Between 1941 and 1944, in the war on the Eastern Front, Soviet partisans fought a ruthless underground campaign behind the German lines. During those three terrible years of occupation they spied on the Germans, disrupted their communications, sabotaged road and rail routes and carried out assassinations and raids, and thousands of these irregular soldiers lost their lives. Yet their exploits are frequently overlooked in general histories of the conflict, and their experience of the war and their contribution to the Soviet victory are rarely recognized. That is why Nik Cornish's collection of photographs of the Soviet partisans is a landmark in the field. In a sequence of over 150 images, most of them previously unpublished, he gives a fascinating all-round portrait of the lives of the partisans and their struggle to resist and survive in a war that was waged with almost unparalleled cruelty on both sides. And, in his commentary, he outlines the history of the partisans - their desperate, chaotic beginnings in the wake of the German attack, their increasing coordination, daring and effectiveness as the war went on, and the key role they played as the Germans were forced back.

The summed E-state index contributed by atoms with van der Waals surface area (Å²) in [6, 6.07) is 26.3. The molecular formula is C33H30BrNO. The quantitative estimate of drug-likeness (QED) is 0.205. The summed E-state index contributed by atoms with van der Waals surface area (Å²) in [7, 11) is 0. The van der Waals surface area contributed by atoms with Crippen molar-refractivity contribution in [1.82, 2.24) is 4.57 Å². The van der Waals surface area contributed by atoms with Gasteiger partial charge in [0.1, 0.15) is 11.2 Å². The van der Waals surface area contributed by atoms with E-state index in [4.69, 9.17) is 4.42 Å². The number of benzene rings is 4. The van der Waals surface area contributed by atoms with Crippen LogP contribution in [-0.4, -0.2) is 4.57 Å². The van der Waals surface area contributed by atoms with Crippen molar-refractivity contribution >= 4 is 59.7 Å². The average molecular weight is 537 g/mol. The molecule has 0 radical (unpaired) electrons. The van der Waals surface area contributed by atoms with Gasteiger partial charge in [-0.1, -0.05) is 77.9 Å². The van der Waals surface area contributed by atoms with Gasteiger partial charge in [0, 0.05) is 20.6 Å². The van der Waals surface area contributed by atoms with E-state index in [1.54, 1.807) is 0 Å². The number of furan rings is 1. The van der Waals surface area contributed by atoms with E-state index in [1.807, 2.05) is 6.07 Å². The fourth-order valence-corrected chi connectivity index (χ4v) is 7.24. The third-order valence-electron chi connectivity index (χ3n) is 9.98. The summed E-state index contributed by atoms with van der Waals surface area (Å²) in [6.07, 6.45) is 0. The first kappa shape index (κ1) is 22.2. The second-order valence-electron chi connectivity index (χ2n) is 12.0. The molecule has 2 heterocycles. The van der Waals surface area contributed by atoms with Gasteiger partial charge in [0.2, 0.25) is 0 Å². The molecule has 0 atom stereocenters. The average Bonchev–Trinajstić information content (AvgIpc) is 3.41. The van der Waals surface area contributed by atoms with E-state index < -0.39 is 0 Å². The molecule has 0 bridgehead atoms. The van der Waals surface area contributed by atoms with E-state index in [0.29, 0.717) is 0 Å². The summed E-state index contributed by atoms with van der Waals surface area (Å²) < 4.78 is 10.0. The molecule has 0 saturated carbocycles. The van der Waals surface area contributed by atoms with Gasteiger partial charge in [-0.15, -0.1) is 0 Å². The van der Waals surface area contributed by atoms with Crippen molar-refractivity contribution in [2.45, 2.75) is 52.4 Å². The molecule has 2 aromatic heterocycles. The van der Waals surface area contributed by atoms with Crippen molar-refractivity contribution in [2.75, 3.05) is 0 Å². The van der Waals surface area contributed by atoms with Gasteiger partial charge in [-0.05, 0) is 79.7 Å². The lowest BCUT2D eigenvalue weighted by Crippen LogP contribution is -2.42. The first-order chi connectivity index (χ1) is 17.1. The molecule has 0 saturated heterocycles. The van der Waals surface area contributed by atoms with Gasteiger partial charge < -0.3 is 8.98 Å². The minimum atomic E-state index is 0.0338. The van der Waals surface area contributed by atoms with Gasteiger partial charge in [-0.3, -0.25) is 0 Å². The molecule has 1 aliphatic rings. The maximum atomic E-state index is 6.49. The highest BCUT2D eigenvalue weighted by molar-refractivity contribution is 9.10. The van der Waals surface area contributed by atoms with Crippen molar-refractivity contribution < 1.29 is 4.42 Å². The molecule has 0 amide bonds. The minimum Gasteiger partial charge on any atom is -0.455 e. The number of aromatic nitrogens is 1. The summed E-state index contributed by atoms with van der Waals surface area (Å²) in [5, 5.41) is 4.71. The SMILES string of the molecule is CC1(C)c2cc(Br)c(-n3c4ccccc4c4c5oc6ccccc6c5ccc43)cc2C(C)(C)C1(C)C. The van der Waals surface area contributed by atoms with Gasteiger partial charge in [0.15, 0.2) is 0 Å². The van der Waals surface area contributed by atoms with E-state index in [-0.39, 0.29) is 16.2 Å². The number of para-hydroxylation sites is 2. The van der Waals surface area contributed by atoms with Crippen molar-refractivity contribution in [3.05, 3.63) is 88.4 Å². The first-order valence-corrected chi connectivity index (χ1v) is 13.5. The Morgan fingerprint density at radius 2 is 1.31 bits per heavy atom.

He also records, through the photographs, the merciless counter-measures taken by the Germans and the reprisals. His book gives a compelling insight into one of the most important side shows of the Second World War.
Nik Cornish is a former head teacher whose passionate interest in the war on the Eastern Front and in the Red Army in particular has led to a series of important books on the subject including The Russian Army 1914-18, Images of Kursk, Armageddon Ost, The Russian Army and the First World War, A Monolith United, Stalingrad: Victory on the Volga and Berlin: Victory in Europe. As well as these books he has published many articles on aspects of the history of the Russian and Soviet armies. He is currently working on a pictorial history of the Battle of Berlin.